An interesting aspect of the 2015 election was the Arab-Left-Center bloc that can be labeled the “Anti-Netanyahu-Bloc”. If the four lists – Zionist Union, Yesh Atid, The Joint List and Meretz – would have together produced 61 seats then Netanyahu would have been defeated. We have established that there are changes in coalition politics between the nominating process of Phase 2 and the vote of Phase 3. In this scenario it would have been enough for the The Joint List to nominate Herzog in Phase 2 and serve as a placeholder for the Haredim or Liberman to replace them for Phase 3. The problem with the math was that even in this event Herzog would not be able to complete a coalition puzzle for Phase 3, but it could have been enough for Netanyahu to retire during Herzog’s failed attempt and for Likud to choose someone else that would be able to form a coalition afterwards.
This weekend reports surfaced of the latest attempt to unseat Netanyahu – a party or bloc of Lapid-Kalon-Liberman-Sa’ar-Ashkenazi. This reminds me of the Olmert-Livni-Lapid-Ramon-Shelly meetings to run on a party or bloc for the 2013 elections. The attempt is to prevent Netanyahu from reaching 61 in Phase 2. This measure has failed in the past because despite what the mainstream media says there has been no one else with the ability to be competitive for those 61 Phase 2 nominations. However, this modified plan to prevent Netanyahu from reaching 61 nominations as opposed to an alternative of a single candidate trying to secure 61 for themselves is an interesting development. As I stated previously, had the “Anti-Netanyahu-Bloc” of the center-left-Arab reached 61 seats it could have been possible to oust Netanyahu.
It is enough for one of the chips to fall out for a plan like this to collapse. At the once-every-five-years Yisrael Beitenu conference Liberman slammed Netanyahu saying he can’t trust him and won’t promise to recommend him as PM in next election. The part many reporters left out was that he also said he would never join a left-wing government. You might be able to count on Liberman to back an alternative candidate for Phase 2, but you run into the same Phase 3 problems of the previous election of his refusal to sit with Meretz or the Arabs.
Kahlon’s Faction Chairman MK Roy Folkman told Knesset TV on December 22nd that “the Prime Minister contacts us all the time and he places a lot of concrete proposals on the table but merging Kulanu into the Likud is not relevant at this point in time”. Before the last elections Kahlon, after flirting with Lapid, started negotiations with Likud on a joint list that went on until a day before the final lists were submitted. If Kahlon, whose voters mostly supported Netanyahu for Prime Minister, moved away from the Likud he’d have to revamp his list because many of his MKs prefer Netanyahu to Lapid.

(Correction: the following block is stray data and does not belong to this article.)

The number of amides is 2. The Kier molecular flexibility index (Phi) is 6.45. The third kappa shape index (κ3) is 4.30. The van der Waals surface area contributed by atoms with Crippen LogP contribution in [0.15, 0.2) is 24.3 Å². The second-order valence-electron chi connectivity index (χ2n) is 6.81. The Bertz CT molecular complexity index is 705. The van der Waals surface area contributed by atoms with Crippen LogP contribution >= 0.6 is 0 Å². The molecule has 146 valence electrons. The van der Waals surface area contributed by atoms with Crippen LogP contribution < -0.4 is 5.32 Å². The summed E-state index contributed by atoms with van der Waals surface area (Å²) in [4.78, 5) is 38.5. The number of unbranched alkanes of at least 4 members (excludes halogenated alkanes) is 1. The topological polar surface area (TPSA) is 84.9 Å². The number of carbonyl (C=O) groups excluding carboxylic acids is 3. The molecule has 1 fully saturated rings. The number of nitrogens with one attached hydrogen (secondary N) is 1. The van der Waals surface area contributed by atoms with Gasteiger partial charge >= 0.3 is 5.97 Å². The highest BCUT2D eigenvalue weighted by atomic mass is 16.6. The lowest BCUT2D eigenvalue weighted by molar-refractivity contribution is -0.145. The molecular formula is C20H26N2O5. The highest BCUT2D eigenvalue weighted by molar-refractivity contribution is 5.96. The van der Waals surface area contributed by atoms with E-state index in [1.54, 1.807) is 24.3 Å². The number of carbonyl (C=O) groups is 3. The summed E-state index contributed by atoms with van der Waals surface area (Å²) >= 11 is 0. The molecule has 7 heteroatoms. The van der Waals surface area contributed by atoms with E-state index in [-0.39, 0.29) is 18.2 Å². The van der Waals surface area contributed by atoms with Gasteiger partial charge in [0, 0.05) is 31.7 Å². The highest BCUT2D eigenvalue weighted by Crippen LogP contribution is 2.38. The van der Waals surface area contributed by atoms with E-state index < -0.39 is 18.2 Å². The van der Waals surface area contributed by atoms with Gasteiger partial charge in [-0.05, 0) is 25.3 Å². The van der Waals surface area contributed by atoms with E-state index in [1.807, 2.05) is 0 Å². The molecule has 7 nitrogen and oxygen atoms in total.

In the event we are talking about a “center-bloc” instead of a “mother-party”, Liberman, Kahlon and even Netanyahu’s former #2 Gideon Sa’ar might balk at not nominating Netanyahu. Despite “talking tough” they have all fallen in line with Netanyahu during the Phase 2 process. The three are all center-right and might not want to risk ending this current long tenure of the right in power just to remove Netanyahu. More importantly, the three all want senior portfolios and are more valuable to Netanyahu than the Herzog-Livni-Lapid-Ashkenazi struggle for the top spots. Liberman can’t be Defense Minister if Ashkenazi is a player. Kahlon can’t keep a senior portfolio if all the top center-left candidates are expecting one. Sa’ar isn’t going to come back to politics unless he gets one of the top three or four ministries. Egos and portfolios matter. Some argue it was Herzog’s indication that he would give Finance to Lapid over Kahlon that led Kulanu into the coalition. Liberman said he would have signed the coalition deal if Netanyahu agreed to give him the Defense Ministry and if Netanyahu hadn’t reached 61 MKs with his current coalition he might have done just that.
If the current coalition of Likud, Bayit Yehudi, Shas and UTJ are able to stay over 61 MKs none of this will even matter. Netanyahu knows this and that is the plan he is working on. Although I’m sure that if the current coalition grows in the next election the narrative will shift and there will be analysts and pundits that will assure us Shas would prefer a coalition where they would receive lower budgets and less power.
I’m going to keep measuring the blocs according to my Phase 2 predictions as I have since 2010. Liberman, Kahlon & Sa’ar will remain in the right column and Lapid & Ashkenazi will remain in the left. The right-religious bloc is the best indicator of Netanyahu’s chance at a fifth term. The center-left-Arab bloc is the key to defeating Netanyahu.